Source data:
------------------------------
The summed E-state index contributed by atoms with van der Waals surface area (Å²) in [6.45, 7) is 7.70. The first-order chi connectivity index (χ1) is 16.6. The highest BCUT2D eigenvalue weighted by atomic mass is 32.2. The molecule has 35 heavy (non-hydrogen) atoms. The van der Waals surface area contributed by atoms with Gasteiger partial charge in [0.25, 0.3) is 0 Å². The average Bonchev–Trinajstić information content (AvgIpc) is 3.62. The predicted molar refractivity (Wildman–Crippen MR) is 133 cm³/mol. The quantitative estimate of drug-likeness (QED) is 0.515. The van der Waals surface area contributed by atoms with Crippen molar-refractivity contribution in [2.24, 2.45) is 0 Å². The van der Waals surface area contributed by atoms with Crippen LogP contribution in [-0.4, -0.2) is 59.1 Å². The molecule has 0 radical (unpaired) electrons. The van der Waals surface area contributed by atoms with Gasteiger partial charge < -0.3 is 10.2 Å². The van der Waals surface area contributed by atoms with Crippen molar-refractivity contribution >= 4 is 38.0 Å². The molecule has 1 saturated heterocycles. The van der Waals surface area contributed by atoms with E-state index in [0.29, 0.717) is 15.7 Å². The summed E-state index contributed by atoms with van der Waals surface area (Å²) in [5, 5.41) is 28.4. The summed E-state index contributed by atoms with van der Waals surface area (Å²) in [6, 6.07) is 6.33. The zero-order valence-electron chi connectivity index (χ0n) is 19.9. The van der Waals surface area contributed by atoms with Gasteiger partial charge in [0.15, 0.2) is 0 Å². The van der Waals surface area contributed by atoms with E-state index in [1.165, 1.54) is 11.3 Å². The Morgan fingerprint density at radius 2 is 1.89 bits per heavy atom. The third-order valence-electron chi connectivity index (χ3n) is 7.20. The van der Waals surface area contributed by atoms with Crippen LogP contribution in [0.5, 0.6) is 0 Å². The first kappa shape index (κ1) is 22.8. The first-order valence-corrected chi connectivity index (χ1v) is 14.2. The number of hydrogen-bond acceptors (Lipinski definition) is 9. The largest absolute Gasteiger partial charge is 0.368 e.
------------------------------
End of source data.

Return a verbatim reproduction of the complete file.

The summed E-state index contributed by atoms with van der Waals surface area (Å²) in [6.45, 7) is 7.70. The first-order chi connectivity index (χ1) is 16.6. The highest BCUT2D eigenvalue weighted by atomic mass is 32.2. The molecule has 35 heavy (non-hydrogen) atoms. The van der Waals surface area contributed by atoms with Gasteiger partial charge in [0.25, 0.3) is 0 Å². The average Bonchev–Trinajstić information content (AvgIpc) is 3.62. The predicted molar refractivity (Wildman–Crippen MR) is 133 cm³/mol. The quantitative estimate of drug-likeness (QED) is 0.515. The van der Waals surface area contributed by atoms with Crippen molar-refractivity contribution in [2.24, 2.45) is 0 Å². The van der Waals surface area contributed by atoms with Crippen LogP contribution in [-0.4, -0.2) is 59.1 Å². The molecule has 0 radical (unpaired) electrons. The van der Waals surface area contributed by atoms with Gasteiger partial charge < -0.3 is 10.2 Å². The van der Waals surface area contributed by atoms with Crippen molar-refractivity contribution >= 4 is 38.0 Å². The molecule has 1 saturated heterocycles. The van der Waals surface area contributed by atoms with E-state index in [0.29, 0.717) is 15.7 Å². The summed E-state index contributed by atoms with van der Waals surface area (Å²) in [5, 5.41) is 28.4. The summed E-state index contributed by atoms with van der Waals surface area (Å²) in [6, 6.07) is 6.33. The zero-order valence-electron chi connectivity index (χ0n) is 19.9. The van der Waals surface area contributed by atoms with Gasteiger partial charge in [0.15, 0.2) is 0 Å². The van der Waals surface area contributed by atoms with E-state index in [1.165, 1.54) is 11.3 Å². The Morgan fingerprint density at radius 2 is 1.89 bits per heavy atom. The third-order valence-electron chi connectivity index (χ3n) is 7.20. The van der Waals surface area contributed by atoms with Crippen LogP contribution in [0.5, 0.6) is 0 Å². The first kappa shape index (κ1) is 22.8. The first-order valence-corrected chi connectivity index (χ1v) is 14.2. The number of hydrogen-bond acceptors (Lipinski definition) is 9. The largest absolute Gasteiger partial charge is 0.368 e.